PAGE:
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The Shark Whisperer

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LOWCOUNTRY CAPTAIN IS HOOKED ON GREAT WHITES

Chip Michalove has always been obsessed with sharks.

Luckily for him, there are plenty of them out in the waters surrounding the Lowcountry.

“When I started out, I thought there were two or three great whites off of our coast,” he said. “But we really have over 1,000.”

Chip Michalove2But Michalove — who set a record for catching the biggest male great white shark on the Atlantic Coast using just a rod and reel and runs Outcast Sport Fishing — is quick to assure visitors, though, that there’s nothing to fear from these giant sea creatures. Sharks can be found in off the coast of the Lowcountry in winter, migrating south from Cape Cod and even Canada to feed in warmer waters. When northern waters warm back up, the sharks make their way back home.

“They are not cruising the surf and they aren’t here in the warmer months,” Michalove said. “By the time spring break rolls around, these sharks are pretty much gone.”

His love for sharks stemmed from a childhood trip to Hilton Head Island from his family’s home in Louisville, Kentucky. His family took a fishing charter and he caught a 6-foot shark. He was hooked.

Eventually, his family moved to Hilton Head. Michalove bought his first charter boat in his early 20s, and even though he offered trips for all the Lowcountry’s best fishing — cobia, king mackerel, redfish — he made his mark catching sharks. He even went so far as to guarantee charter clients would catch a shark. He was convinced that a predator at the top of the ocean food chain was out in the depths.

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“I just wanted to be the first person to see a great white here or catch a white in the state, and we finally got our first one five years ago,” he said.

Three days after his first catch on a rod and reel, he and his crew got another. Then he caught more. Pretty soon, Michalove started piecing together migration patterns, ideal water temperatures and the right bait. After a lot of trial and error, he figured out how to find the sharks in their winter habitat and has caught more great whites on rod and reel than anyone in the Atlantic. He also holds the record for the largest male caught on rod and reel in the Atlantic, reaching over 15 feet and weighing in around 2,500 pounds.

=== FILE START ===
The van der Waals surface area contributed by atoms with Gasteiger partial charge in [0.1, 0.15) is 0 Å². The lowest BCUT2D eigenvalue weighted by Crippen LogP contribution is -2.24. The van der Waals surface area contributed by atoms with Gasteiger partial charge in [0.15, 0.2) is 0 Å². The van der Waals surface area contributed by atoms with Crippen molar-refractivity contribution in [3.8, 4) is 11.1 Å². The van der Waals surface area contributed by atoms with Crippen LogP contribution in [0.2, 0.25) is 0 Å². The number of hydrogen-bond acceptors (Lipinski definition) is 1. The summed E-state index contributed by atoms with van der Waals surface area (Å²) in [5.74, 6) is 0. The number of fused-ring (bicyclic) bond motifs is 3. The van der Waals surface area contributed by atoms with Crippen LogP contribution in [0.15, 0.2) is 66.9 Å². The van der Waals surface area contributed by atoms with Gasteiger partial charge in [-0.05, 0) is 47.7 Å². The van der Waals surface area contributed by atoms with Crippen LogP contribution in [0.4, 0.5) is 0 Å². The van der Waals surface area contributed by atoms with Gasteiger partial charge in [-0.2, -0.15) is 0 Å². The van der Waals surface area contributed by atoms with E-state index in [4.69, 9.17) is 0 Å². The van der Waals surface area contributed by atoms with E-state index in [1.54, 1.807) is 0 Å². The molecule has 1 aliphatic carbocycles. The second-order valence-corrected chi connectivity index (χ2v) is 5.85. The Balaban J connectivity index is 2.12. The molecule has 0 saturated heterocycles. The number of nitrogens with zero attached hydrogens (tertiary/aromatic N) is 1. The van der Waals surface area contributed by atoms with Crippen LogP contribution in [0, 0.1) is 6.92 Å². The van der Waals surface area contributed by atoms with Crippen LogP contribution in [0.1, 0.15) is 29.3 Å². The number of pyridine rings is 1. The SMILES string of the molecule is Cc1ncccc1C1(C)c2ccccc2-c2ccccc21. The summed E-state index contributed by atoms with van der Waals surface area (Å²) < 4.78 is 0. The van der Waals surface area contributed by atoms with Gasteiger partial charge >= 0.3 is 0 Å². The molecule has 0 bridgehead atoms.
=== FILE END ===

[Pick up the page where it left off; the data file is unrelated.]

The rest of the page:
That’s not his biggest catch, though: One rainy, windy night, he caught an even bigger one.

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“It was a skeleton crew, only me and another girl and guy on the boat,” he said. “We hooked three white sharks that day and the largest one, a female, is still my largest to date. It was almost as wide as the boat and it pulled us through the water. It wasn’t panicked, it was just swimming.”

The scientific community has taken notice of Michalove’s shark skills. The Massachusetts Division of Marine Fisheries and the Atlantic White Shark Conservancy reached out for his help tagging sharks to track their depths, their locations, the surrounding water temperatures, and other factors.

THEY ARE NOT CRUISING THE SURF AND THEY AREN’T HERE IN THE WARMER MONTHS. BY THE TIME SPRING BREAK ROLLS AROUND, THESE SHARKS ARE PRETTY MUCH GONE. 
– CHIP MICHALOVE

“I’ve watched Dr. Greg Skomal on ‘Shark Week.’ The fact that he called and asked if I could work with them has been awesome,” Michalove said.

But he’s is careful to minimize the effect of the catch on any great whites he snares. He lets the shark pick the side of the boat to come to, leaving one motor in gear and slowly moving forward to keep the shark breathing without exertion. And he tries to learn as much as possible from the shark while it’s still in the water alongside the boat.

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“We put a camera in the water and get photo IDs of them,” he said. “We try to get a drone up and get as much data as we can from the fish. When we are finished, I take my hand and push the nose up. I pop the hook out and push him or her on their way.”

To date, Michalove has hooked around 50 Great White sharks and tagged about 20. Shark fans can follow along the Sharktivity app, tracing the movements of sharks like Frank, a 7.5-foot male who pops up often on the transmissions.

“We are just scratching the surface” of shark research in the Lowcountry, Michalove said. “It was a fish that we didn’t even know was out there and now we are catching multiple a day of all sizes. It’s just mind-blowing.”

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PHOTO BY LLOYD WAINSCOTT & SUBMITTED BY CHIP MICHALOVE